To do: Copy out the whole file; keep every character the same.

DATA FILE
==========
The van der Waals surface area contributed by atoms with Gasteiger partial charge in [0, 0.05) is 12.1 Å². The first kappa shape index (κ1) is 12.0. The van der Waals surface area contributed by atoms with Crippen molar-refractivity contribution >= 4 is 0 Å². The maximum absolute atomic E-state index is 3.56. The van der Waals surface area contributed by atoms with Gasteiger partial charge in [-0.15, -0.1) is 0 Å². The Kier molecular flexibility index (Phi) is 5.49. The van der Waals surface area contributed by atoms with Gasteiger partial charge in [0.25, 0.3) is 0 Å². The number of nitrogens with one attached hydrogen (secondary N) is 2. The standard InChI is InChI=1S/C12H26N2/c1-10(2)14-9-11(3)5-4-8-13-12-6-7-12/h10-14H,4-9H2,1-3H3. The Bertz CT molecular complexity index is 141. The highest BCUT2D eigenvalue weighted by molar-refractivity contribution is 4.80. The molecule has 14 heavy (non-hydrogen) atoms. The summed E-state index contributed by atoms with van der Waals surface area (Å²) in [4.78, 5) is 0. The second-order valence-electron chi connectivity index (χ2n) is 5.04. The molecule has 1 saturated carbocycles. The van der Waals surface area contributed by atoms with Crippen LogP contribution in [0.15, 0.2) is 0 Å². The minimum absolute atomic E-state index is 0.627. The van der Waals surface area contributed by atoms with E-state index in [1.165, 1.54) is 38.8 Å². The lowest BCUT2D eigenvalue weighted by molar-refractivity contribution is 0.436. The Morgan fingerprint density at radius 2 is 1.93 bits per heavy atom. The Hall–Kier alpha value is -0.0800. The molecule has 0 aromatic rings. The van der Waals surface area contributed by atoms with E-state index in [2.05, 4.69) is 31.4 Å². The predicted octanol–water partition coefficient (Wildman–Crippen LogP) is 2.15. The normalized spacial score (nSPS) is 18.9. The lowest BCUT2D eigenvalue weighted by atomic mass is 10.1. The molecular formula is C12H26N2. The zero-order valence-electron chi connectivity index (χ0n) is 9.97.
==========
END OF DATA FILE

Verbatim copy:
The van der Waals surface area contributed by atoms with Gasteiger partial charge in [0, 0.05) is 12.1 Å². The first kappa shape index (κ1) is 12.0. The van der Waals surface area contributed by atoms with Crippen molar-refractivity contribution >= 4 is 0 Å². The maximum absolute atomic E-state index is 3.56. The van der Waals surface area contributed by atoms with Gasteiger partial charge in [-0.15, -0.1) is 0 Å². The Kier molecular flexibility index (Phi) is 5.49. The van der Waals surface area contributed by atoms with Gasteiger partial charge in [0.25, 0.3) is 0 Å². The number of nitrogens with one attached hydrogen (secondary N) is 2. The standard InChI is InChI=1S/C12H26N2/c1-10(2)14-9-11(3)5-4-8-13-12-6-7-12/h10-14H,4-9H2,1-3H3. The Bertz CT molecular complexity index is 141. The highest BCUT2D eigenvalue weighted by molar-refractivity contribution is 4.80. The molecule has 14 heavy (non-hydrogen) atoms. The summed E-state index contributed by atoms with van der Waals surface area (Å²) in [4.78, 5) is 0. The second-order valence-electron chi connectivity index (χ2n) is 5.04. The molecule has 1 saturated carbocycles. The van der Waals surface area contributed by atoms with Crippen LogP contribution in [0.15, 0.2) is 0 Å². The minimum absolute atomic E-state index is 0.627. The van der Waals surface area contributed by atoms with E-state index in [1.165, 1.54) is 38.8 Å². The lowest BCUT2D eigenvalue weighted by molar-refractivity contribution is 0.436. The Morgan fingerprint density at radius 2 is 1.93 bits per heavy atom. The Hall–Kier alpha value is -0.0800. The molecule has 0 aromatic rings. The van der Waals surface area contributed by atoms with E-state index in [2.05, 4.69) is 31.4 Å². The predicted octanol–water partition coefficient (Wildman–Crippen LogP) is 2.15. The normalized spacial score (nSPS) is 18.9. The lowest BCUT2D eigenvalue weighted by atomic mass is 10.1. The molecular formula is C12H26N2. The zero-order valence-electron chi connectivity index (χ0n) is 9.97.